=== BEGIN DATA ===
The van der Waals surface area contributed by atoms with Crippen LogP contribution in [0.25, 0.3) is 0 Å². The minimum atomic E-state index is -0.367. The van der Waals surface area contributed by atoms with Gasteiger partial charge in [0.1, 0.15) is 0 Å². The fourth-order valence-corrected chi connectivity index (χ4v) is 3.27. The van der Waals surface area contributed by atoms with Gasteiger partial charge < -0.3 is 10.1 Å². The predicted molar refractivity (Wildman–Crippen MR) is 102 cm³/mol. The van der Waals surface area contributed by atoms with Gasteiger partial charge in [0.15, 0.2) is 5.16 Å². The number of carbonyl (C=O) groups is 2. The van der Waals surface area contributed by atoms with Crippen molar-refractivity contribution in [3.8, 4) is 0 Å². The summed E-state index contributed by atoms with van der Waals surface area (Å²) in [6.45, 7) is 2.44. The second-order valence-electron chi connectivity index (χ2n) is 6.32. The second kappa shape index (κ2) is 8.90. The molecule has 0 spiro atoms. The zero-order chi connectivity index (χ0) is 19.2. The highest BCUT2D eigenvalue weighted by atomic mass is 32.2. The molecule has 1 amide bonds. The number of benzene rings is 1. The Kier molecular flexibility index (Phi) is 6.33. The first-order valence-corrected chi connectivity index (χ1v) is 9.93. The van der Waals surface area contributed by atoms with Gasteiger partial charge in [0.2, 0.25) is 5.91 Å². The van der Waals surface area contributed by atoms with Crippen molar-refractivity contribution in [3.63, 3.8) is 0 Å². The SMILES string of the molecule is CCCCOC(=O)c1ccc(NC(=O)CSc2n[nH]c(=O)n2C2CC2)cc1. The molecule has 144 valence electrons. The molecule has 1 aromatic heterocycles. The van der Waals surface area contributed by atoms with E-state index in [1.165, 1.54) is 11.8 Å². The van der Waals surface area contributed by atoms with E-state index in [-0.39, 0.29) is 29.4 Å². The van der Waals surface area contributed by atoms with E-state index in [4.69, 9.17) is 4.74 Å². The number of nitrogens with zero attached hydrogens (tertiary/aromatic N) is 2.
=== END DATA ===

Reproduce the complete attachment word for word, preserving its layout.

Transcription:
The van der Waals surface area contributed by atoms with Crippen LogP contribution in [0.25, 0.3) is 0 Å². The minimum atomic E-state index is -0.367. The van der Waals surface area contributed by atoms with Gasteiger partial charge in [0.1, 0.15) is 0 Å². The fourth-order valence-corrected chi connectivity index (χ4v) is 3.27. The van der Waals surface area contributed by atoms with Gasteiger partial charge < -0.3 is 10.1 Å². The predicted molar refractivity (Wildman–Crippen MR) is 102 cm³/mol. The van der Waals surface area contributed by atoms with Gasteiger partial charge in [0.15, 0.2) is 5.16 Å². The number of carbonyl (C=O) groups is 2. The van der Waals surface area contributed by atoms with Crippen molar-refractivity contribution in [3.8, 4) is 0 Å². The summed E-state index contributed by atoms with van der Waals surface area (Å²) in [6.45, 7) is 2.44. The second-order valence-electron chi connectivity index (χ2n) is 6.32. The second kappa shape index (κ2) is 8.90. The molecule has 0 spiro atoms. The zero-order chi connectivity index (χ0) is 19.2. The highest BCUT2D eigenvalue weighted by atomic mass is 32.2. The molecule has 1 amide bonds. The number of benzene rings is 1. The Kier molecular flexibility index (Phi) is 6.33. The first-order valence-corrected chi connectivity index (χ1v) is 9.93. The van der Waals surface area contributed by atoms with Gasteiger partial charge in [0.2, 0.25) is 5.91 Å². The van der Waals surface area contributed by atoms with Crippen molar-refractivity contribution in [3.63, 3.8) is 0 Å². The SMILES string of the molecule is CCCCOC(=O)c1ccc(NC(=O)CSc2n[nH]c(=O)n2C2CC2)cc1. The molecule has 144 valence electrons. The molecule has 1 aromatic heterocycles. The van der Waals surface area contributed by atoms with E-state index in [1.165, 1.54) is 11.8 Å². The van der Waals surface area contributed by atoms with E-state index in [-0.39, 0.29) is 29.4 Å². The van der Waals surface area contributed by atoms with E-state index in [4.69, 9.17) is 4.74 Å². The number of nitrogens with zero attached hydrogens (tertiary/aromatic N) is 2.